In an aged care facility when a resident dies the staff become crazy happy. Singing and dancing with the other residents so they don’t see the body leaving the facility. The driving thought is that seeing the body leaving is upsetting and the other residents shouldn’t have to see this. This is ‘Jollying’.

However, the impact is: 

  • Staff feel silly and have to hide their own sadness 
  • Fellow residents don’t know what happened to the person – they just aren’t there anymore 
  • Grieving is not seen as important 
  • Residents begin to know that the ‘crazy’ act means bad news 
  • Residents are not given a choice, such as they would have in a family home 
  • Truth and trust have taken a beating. 

In direct care the way staff reacts or handle potentially traumatic events is often not in their control. The service they work for may have a clear policy, such as in the aged care facility example above. The family may also express their wishes on how they want things handled. The individual/s involved may also express certain expectations. 


It is critical that we don’t lose touch with our own emotions and feelings. Or indeed be made to feel the emotions aren’t valid. Emotional validation is important.  

This doesn’t mean that you have to agree with the emotion being expressed, it means you acknowledge that their emotional response is warranted. 

Validation is not only acknowledgement of one’s feelings but an understanding that allows a person to feel heard and valued. Individuals can provide their own emotional validation or can receive it from others.  In the workplace, it is often colleagues and clients who provide this.  In some emotionally charged workplaces, such as palliative care, some disability services, nursing homes, some aged care facilities, counselling and support is provided by the organisation. This act is validation of the workforce and individual validation occurs in counselling. 

In a disability residential service a child died.  The child had lived in the home and been cared for by the same staff for over 5 years. The supervisor was rung and came to the home. On arrival, it was clear that the other four residents were upset and agitate – one in particular had begun to self-harm. The supervisor told the staff members to calm down, stop crying and focus on the other children.

The result was that staff experienced a range of feelings: 

  • Rejected 
  • Embarrassed 
  • Blamed 
  • Judged 
  • Invalidated 

The supervisor’s intent was to calm the other children; the impact was to upset the staff in different ways. Within five months 50% of the staff in this home left the job.  

It is not just staff who require emotional validation but also other residents/clients and families.


Maya Angelou, African-American poet and author (1928-2014), said: 

 “I think we all have empathy. We may not have the courage to display it”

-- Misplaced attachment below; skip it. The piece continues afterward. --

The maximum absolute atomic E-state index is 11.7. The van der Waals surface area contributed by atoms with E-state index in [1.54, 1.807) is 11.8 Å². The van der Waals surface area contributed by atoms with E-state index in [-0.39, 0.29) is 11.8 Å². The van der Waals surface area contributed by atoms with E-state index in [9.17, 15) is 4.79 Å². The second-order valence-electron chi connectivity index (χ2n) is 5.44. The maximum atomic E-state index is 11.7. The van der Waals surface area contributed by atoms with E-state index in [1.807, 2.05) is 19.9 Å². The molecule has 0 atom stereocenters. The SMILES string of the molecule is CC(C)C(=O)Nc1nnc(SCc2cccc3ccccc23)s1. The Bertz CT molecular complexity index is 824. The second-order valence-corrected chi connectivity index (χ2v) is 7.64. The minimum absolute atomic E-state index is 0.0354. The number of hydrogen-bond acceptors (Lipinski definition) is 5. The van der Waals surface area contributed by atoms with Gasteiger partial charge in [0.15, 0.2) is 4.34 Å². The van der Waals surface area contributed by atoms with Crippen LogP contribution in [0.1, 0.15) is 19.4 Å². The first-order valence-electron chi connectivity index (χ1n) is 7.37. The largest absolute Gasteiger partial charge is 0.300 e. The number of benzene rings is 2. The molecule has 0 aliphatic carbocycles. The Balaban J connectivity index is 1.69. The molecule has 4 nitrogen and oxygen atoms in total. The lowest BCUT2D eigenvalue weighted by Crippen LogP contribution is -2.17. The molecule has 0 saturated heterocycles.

It is felt that nearly all people have empathy, the exceptions being psychopaths, sociopaths and narcissists, but many of us don’t use this cognitive process. There are ways we can learn empathy, or enhance our ability. 

In essence, empathy is about understanding things from another person’s perspective – the key word here understands. You don’t have to agree or believe the same thing, you just have to show that you understand and except the validity of emotions or feelings. Relationships thrive with nurturing, care and understanding. 

In the disability services example above the supervisor showed no understanding of, or care for, the staff’s feelings.  They only focussed on the job to be done.   

Showing and building empathy can be reflected in: 

  • Listening: this means not interrupting but focusing on the person you are talking to; putting aside your own thoughts, opinions and phone and really hearing what the other person is saying. 
  • Tuning into nonverbal communication, including tone of voice. 
  • Using the other person’s name and showing them you are engaged through your own body language. 
  • Not allowing the person’s beliefs to colour your understanding: if you judge a person and allow your findings to colour your interactions, then practicing empathy is both difficult and uncomfortable 
  • Start giving genuine recognition: move beyond “wow you’ve had a great life” to “I admire your skill in rock climbing and the way you approached the challenges”.  Instead of writing “LOL” write “you have a great sense of humour” or “ I love sharing your humour”. 
  • Broaden your horizons:  read fiction. The Readers Digest writes.  

“when we step into a fictional world, we treat the experiences as real. …. Reading fiction literally makes you more empathic.” 

A study in the Netherlands shows that when a story transports you to a new world you are likely to increase your empathy. The study groups that read a series of news articles decreased their empathy.  (Bal, 2013)